Does this look familiar? It is almost word for word identical to that of the World Health Organization, and even explicitly states WHO is used as a reference point.
4. BC Lying About Cases/Testing Errors
Strange question: why would the BC Centre for Disease Control recommend LOWERING the testing threshold for certain people, depending on other factors? Don’t these tests work as advertised? Or is it to confirm a bias when something is suspected?
1. How does the test work?
The NAT works by detecting RNA specific to the SARS-CoV-2 virus that causes COVID-19 infection, after RNA has been extracted from the specimen and then amplified in the laboratory. NATs are typically performed on nasopharyngeal swabs, but the test can also be done on other sample types such as throat swabs, saliva, sputum, tracheal aspirates, and broncho-alveolar lavage (BAL) specimens.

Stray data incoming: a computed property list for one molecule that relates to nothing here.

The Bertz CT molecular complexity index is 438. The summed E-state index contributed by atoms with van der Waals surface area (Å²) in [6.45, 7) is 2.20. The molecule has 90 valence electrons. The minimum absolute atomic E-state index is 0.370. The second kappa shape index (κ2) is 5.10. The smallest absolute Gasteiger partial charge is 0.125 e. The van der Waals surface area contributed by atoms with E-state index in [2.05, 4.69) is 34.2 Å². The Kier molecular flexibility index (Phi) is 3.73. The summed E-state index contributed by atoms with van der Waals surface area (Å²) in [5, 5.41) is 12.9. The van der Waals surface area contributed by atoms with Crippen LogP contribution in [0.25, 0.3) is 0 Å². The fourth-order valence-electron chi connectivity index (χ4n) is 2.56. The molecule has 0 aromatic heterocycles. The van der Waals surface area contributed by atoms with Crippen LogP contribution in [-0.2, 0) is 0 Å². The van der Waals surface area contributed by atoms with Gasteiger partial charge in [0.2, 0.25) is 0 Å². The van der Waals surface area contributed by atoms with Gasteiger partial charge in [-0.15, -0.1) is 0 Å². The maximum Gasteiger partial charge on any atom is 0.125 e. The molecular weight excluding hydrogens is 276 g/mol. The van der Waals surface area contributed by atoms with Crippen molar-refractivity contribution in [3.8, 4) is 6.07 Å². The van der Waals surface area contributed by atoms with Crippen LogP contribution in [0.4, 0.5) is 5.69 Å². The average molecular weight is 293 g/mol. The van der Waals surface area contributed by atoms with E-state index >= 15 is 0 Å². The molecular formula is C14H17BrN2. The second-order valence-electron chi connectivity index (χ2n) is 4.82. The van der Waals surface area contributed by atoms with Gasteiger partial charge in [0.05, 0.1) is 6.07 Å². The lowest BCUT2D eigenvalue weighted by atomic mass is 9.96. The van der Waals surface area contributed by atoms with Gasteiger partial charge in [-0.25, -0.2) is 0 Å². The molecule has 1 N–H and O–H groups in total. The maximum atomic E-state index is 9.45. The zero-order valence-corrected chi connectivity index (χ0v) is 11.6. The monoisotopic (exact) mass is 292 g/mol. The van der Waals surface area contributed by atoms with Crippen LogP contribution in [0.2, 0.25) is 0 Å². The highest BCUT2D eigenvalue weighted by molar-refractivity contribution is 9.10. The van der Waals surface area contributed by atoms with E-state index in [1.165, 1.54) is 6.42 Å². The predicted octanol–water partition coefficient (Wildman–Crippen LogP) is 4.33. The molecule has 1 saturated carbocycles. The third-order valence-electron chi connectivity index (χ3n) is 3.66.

The NAT has a high analytical sensitivity (i.e., it works well at detecting the virus when the virus is present). The NAT can potentially detect as few as 10-100 copies of viral RNA per mL in a respiratory sample. Note that this is not the same as clinical sensitivity of NAT for detection of COVID-19 infection, which is unknown at this time (see #5 below).
2. What do the test results mean?
Positive: Viral RNA is detected by NAT and this means that the patient is confirmed to have COVID-19 infection.
A positive NAT does not necessarily mean that a patient is infectious, as viral RNA can be shed in the respiratorytract for weeks but cultivatable (live) virus is typically not detected beyond 8 to 10 days after symptom onset.
Negative: Viral RNA is not detected in the sample. However, a negative test result does not totally rule out COVID-19 infection as there may be reasons beyond test performance that can result in a lack of RNA detectionin patients with COVID-19 infection (false negatives; see below).